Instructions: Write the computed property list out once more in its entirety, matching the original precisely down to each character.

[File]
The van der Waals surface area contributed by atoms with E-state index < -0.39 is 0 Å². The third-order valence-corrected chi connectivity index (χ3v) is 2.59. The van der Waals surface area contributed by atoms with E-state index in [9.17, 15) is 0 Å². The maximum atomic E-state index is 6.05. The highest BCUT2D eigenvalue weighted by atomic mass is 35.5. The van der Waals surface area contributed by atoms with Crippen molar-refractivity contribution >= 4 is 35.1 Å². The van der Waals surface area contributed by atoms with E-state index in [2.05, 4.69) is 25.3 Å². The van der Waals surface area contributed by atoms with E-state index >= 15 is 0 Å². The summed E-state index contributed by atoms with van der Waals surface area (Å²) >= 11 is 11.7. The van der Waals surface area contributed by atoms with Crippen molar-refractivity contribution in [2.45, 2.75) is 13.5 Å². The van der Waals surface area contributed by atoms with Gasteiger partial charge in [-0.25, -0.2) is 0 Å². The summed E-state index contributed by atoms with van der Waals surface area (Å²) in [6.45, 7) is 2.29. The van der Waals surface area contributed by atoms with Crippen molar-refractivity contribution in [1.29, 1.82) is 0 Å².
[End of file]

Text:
The van der Waals surface area contributed by atoms with E-state index < -0.39 is 0 Å². The third-order valence-corrected chi connectivity index (χ3v) is 2.59. The van der Waals surface area contributed by atoms with E-state index in [9.17, 15) is 0 Å². The maximum atomic E-state index is 6.05. The highest BCUT2D eigenvalue weighted by atomic mass is 35.5. The van der Waals surface area contributed by atoms with Crippen molar-refractivity contribution >= 4 is 35.1 Å². The van der Waals surface area contributed by atoms with E-state index in [2.05, 4.69) is 25.3 Å². The van der Waals surface area contributed by atoms with E-state index >= 15 is 0 Å². The summed E-state index contributed by atoms with van der Waals surface area (Å²) >= 11 is 11.7. The van der Waals surface area contributed by atoms with Crippen molar-refractivity contribution in [2.45, 2.75) is 13.5 Å². The van der Waals surface area contributed by atoms with Gasteiger partial charge in [-0.25, -0.2) is 0 Å². The summed E-state index contributed by atoms with van der Waals surface area (Å²) in [6.45, 7) is 2.29. The van der Waals surface area contributed by atoms with Crippen molar-refractivity contribution in [1.29, 1.82) is 0 Å².